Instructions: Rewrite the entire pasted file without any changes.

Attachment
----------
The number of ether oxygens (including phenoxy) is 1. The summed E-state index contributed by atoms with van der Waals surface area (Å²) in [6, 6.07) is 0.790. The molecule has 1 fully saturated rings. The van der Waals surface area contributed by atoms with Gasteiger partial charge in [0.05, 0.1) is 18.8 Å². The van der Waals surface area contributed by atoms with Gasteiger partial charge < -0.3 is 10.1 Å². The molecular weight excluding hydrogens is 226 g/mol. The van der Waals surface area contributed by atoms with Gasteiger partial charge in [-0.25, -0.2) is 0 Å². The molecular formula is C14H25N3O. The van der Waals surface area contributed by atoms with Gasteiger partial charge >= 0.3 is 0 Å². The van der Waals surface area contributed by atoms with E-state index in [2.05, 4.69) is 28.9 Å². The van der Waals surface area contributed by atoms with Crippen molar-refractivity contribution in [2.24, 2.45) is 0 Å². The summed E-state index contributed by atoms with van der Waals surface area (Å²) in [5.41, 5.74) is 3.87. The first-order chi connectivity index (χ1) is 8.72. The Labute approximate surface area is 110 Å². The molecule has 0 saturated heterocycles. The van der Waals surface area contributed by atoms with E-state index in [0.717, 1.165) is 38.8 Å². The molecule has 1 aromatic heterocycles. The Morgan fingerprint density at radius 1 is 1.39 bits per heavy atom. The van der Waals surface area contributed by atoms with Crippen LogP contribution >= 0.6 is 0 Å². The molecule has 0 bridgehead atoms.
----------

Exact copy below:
The number of ether oxygens (including phenoxy) is 1. The summed E-state index contributed by atoms with van der Waals surface area (Å²) in [6, 6.07) is 0.790. The molecule has 1 fully saturated rings. The van der Waals surface area contributed by atoms with Gasteiger partial charge in [0.05, 0.1) is 18.8 Å². The van der Waals surface area contributed by atoms with Gasteiger partial charge < -0.3 is 10.1 Å². The molecular weight excluding hydrogens is 226 g/mol. The van der Waals surface area contributed by atoms with Gasteiger partial charge in [-0.25, -0.2) is 0 Å². The molecular formula is C14H25N3O. The van der Waals surface area contributed by atoms with Gasteiger partial charge >= 0.3 is 0 Å². The van der Waals surface area contributed by atoms with E-state index in [2.05, 4.69) is 28.9 Å². The van der Waals surface area contributed by atoms with Crippen molar-refractivity contribution in [2.24, 2.45) is 0 Å². The summed E-state index contributed by atoms with van der Waals surface area (Å²) in [5.41, 5.74) is 3.87. The first-order chi connectivity index (χ1) is 8.72. The Labute approximate surface area is 110 Å². The molecule has 0 saturated heterocycles. The van der Waals surface area contributed by atoms with E-state index in [0.717, 1.165) is 38.8 Å². The molecule has 1 aromatic heterocycles. The Morgan fingerprint density at radius 1 is 1.39 bits per heavy atom. The van der Waals surface area contributed by atoms with Crippen LogP contribution >= 0.6 is 0 Å². The molecule has 0 bridgehead atoms.